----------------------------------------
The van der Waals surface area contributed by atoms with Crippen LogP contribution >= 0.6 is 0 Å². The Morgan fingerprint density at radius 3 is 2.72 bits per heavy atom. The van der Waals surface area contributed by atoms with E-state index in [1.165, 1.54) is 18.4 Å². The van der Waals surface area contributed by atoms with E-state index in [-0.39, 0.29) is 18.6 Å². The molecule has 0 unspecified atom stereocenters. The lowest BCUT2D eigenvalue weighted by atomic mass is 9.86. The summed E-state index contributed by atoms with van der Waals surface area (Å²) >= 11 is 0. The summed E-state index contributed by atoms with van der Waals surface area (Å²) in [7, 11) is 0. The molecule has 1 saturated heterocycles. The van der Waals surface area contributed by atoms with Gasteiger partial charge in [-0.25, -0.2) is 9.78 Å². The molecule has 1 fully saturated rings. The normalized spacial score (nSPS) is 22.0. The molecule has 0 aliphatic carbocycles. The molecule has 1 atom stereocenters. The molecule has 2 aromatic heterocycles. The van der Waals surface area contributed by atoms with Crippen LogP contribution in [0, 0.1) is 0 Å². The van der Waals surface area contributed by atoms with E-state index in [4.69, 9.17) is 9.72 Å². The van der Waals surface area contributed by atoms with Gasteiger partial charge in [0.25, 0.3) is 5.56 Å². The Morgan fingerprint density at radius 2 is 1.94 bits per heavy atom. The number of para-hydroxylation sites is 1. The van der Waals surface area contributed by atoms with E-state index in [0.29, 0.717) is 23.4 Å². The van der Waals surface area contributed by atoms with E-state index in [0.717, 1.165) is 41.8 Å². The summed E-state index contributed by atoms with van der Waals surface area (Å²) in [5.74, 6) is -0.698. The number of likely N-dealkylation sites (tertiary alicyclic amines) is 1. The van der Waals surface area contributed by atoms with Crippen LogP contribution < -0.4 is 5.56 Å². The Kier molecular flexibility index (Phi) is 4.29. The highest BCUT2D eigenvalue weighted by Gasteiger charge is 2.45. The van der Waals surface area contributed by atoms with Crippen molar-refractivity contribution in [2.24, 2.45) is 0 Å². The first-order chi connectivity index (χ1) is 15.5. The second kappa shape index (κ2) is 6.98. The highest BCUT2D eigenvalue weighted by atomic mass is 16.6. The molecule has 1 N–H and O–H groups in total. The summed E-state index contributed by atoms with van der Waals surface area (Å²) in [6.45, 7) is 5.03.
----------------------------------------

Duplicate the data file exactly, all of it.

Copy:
The van der Waals surface area contributed by atoms with Crippen LogP contribution >= 0.6 is 0 Å². The Morgan fingerprint density at radius 3 is 2.72 bits per heavy atom. The van der Waals surface area contributed by atoms with E-state index in [1.165, 1.54) is 18.4 Å². The van der Waals surface area contributed by atoms with E-state index in [-0.39, 0.29) is 18.6 Å². The molecule has 0 unspecified atom stereocenters. The lowest BCUT2D eigenvalue weighted by atomic mass is 9.86. The summed E-state index contributed by atoms with van der Waals surface area (Å²) >= 11 is 0. The summed E-state index contributed by atoms with van der Waals surface area (Å²) in [7, 11) is 0. The molecule has 1 saturated heterocycles. The van der Waals surface area contributed by atoms with Gasteiger partial charge in [-0.25, -0.2) is 9.78 Å². The molecule has 1 fully saturated rings. The normalized spacial score (nSPS) is 22.0. The molecule has 0 aliphatic carbocycles. The molecule has 1 atom stereocenters. The molecule has 2 aromatic heterocycles. The van der Waals surface area contributed by atoms with Crippen LogP contribution in [0, 0.1) is 0 Å². The van der Waals surface area contributed by atoms with E-state index in [4.69, 9.17) is 9.72 Å². The van der Waals surface area contributed by atoms with Gasteiger partial charge in [0.25, 0.3) is 5.56 Å². The Morgan fingerprint density at radius 2 is 1.94 bits per heavy atom. The number of para-hydroxylation sites is 1. The van der Waals surface area contributed by atoms with E-state index in [0.29, 0.717) is 23.4 Å². The van der Waals surface area contributed by atoms with E-state index in [0.717, 1.165) is 41.8 Å². The summed E-state index contributed by atoms with van der Waals surface area (Å²) in [5.74, 6) is -0.698. The number of likely N-dealkylation sites (tertiary alicyclic amines) is 1. The van der Waals surface area contributed by atoms with Crippen LogP contribution < -0.4 is 5.56 Å². The Kier molecular flexibility index (Phi) is 4.29. The highest BCUT2D eigenvalue weighted by Gasteiger charge is 2.45. The van der Waals surface area contributed by atoms with Crippen molar-refractivity contribution in [2.24, 2.45) is 0 Å². The first-order chi connectivity index (χ1) is 15.5. The second kappa shape index (κ2) is 6.98. The highest BCUT2D eigenvalue weighted by atomic mass is 16.6. The molecule has 1 N–H and O–H groups in total. The summed E-state index contributed by atoms with van der Waals surface area (Å²) in [6.45, 7) is 5.03.